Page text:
Psycholinguistics and Phonology: the forgotten foundations of generative phonology
Naiyan Du, Karthik Durvasula
July 2024

Research over the last few decades has consistently questioned the sufficiency of abstract/discrete phonological representations based on putative misalignments between predictions from such representations and observed experimental results. Here, we first suggest that many of the arguments ride on misunderstandings of the original claims from generative phonology, and that the typical evidence furnished is consistent with those claims. We then narrow in on the phenomenon of incomplete neutralisation and show again that it is consistent with the classic generative phonology view. We further point out that extant accounts of the phenomenon do not achieve important desiderata and typically do not provide an explanation for either the phenomenon itself, or why there are actually at least two different kinds of incomplete neutralisation that don’t stem from task confounds. Finally, we present new experimental data and our explanation that the phenomenon is an outcome of planning using abstract/discrete phonological knowledge. [v2: we expanded discussion in some parts, and corrected a few small errors in the original ms. v3: we elaborated on some of the discussion of previous work and included some novel predictions of our claims.]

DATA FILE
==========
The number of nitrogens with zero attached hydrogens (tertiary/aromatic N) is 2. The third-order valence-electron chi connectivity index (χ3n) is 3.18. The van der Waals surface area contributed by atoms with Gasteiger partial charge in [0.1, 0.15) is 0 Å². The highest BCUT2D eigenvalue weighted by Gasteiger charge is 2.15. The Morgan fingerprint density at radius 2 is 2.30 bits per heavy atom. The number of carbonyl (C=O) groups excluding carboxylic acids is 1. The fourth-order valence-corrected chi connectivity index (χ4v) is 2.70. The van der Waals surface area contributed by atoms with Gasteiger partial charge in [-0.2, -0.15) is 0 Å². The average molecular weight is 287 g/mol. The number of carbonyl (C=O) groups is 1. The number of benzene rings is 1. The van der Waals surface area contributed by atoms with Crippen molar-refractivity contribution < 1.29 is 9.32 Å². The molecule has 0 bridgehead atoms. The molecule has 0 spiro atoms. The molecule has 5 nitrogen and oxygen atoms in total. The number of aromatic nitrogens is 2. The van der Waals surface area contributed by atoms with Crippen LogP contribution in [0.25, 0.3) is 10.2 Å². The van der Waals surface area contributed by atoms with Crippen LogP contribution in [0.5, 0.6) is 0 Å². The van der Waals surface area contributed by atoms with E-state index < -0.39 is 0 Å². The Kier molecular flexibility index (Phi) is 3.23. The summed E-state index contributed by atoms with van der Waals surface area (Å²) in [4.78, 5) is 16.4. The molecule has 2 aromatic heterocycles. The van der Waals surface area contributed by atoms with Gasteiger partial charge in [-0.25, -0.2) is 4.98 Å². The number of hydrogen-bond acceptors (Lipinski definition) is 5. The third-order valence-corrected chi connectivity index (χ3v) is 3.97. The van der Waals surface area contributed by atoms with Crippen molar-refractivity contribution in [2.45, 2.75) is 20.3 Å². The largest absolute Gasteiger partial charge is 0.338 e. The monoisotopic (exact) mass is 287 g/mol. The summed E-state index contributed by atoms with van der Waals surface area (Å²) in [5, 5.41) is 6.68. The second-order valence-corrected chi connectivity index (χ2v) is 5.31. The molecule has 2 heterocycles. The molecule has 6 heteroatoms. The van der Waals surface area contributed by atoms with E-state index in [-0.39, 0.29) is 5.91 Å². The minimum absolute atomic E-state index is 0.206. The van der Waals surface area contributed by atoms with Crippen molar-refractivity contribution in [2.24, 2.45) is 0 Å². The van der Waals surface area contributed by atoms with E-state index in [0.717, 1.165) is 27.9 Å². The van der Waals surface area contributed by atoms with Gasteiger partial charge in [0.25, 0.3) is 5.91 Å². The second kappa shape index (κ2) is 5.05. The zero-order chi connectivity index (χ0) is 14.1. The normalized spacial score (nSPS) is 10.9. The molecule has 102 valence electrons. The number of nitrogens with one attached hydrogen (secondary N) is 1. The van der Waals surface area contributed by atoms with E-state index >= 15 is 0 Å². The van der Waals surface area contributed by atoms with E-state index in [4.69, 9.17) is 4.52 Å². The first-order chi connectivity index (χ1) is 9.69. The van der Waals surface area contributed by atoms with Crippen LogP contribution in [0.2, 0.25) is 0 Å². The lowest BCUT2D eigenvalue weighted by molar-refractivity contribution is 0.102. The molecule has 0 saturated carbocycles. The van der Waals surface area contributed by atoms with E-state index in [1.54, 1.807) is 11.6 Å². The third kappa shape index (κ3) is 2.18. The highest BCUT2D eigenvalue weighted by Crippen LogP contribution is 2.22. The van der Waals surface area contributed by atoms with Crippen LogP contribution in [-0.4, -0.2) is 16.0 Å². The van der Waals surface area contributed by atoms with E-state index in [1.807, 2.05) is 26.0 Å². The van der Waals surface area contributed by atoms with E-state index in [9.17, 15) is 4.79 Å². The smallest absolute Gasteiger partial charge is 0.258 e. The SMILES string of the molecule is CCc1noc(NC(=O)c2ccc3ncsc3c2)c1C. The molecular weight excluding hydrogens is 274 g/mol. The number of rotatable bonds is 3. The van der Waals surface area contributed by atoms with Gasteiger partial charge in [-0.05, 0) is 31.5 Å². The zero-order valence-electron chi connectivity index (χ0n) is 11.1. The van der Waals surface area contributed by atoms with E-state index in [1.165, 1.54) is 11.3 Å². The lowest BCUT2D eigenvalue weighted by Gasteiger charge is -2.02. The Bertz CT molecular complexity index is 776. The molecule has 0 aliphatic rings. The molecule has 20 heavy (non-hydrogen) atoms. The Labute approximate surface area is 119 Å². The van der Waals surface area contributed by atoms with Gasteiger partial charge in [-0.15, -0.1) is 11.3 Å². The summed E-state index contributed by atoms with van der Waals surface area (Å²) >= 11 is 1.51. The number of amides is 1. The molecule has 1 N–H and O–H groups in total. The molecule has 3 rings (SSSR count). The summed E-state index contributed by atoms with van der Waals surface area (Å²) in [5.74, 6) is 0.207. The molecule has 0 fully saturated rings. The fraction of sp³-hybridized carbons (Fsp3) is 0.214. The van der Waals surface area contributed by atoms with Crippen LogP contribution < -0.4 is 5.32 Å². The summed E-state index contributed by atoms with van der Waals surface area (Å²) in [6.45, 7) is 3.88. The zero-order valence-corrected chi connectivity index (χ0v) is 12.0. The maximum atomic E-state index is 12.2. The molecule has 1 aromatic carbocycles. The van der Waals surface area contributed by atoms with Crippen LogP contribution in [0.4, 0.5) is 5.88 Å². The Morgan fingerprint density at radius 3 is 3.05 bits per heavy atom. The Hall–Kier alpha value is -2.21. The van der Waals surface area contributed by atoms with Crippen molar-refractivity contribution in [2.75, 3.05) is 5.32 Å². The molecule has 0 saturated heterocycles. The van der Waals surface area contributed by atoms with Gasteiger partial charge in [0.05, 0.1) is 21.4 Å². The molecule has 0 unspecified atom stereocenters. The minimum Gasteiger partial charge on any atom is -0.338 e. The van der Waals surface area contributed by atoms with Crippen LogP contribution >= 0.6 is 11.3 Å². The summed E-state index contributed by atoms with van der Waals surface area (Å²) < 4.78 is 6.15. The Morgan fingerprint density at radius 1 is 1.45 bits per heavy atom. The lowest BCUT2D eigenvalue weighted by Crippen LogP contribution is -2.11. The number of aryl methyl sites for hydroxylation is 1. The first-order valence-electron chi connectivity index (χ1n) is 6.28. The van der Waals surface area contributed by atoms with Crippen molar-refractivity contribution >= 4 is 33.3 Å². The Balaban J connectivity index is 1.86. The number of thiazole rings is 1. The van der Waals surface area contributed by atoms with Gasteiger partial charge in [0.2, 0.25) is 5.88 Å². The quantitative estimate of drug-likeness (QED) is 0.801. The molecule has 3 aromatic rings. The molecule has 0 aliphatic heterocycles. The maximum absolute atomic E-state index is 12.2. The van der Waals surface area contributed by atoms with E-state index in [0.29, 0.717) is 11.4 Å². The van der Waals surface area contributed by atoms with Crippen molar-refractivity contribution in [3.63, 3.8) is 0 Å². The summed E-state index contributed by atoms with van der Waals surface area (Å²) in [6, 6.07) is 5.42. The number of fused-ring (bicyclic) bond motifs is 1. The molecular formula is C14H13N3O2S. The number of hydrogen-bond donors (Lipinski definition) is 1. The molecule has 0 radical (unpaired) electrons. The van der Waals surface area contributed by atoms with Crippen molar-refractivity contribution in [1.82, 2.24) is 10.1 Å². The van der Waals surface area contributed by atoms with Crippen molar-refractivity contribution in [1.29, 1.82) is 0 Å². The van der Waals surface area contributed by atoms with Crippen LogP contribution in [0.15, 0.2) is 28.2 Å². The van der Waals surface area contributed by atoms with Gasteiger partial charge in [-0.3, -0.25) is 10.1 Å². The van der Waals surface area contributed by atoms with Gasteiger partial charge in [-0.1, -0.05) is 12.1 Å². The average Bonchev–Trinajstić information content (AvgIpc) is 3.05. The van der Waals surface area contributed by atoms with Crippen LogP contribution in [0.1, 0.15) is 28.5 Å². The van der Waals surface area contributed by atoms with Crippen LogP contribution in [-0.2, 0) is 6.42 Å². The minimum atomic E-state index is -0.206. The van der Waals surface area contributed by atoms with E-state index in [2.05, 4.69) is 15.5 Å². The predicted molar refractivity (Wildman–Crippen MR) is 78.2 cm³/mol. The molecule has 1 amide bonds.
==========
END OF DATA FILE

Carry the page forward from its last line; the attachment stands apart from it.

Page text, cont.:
Format: [ pdf ]
Reference: lingbuzz/007737
(please use that when you cite this article)
Published in: Cambridge Elements in Phonology (accepted)
keywords: abstract/discrete representations, planning effects, incomplete neutralisation, tone sandhi, huai’an mandarin, phonology
previous versions: v2 [May 2024]
v1 [December 2023]
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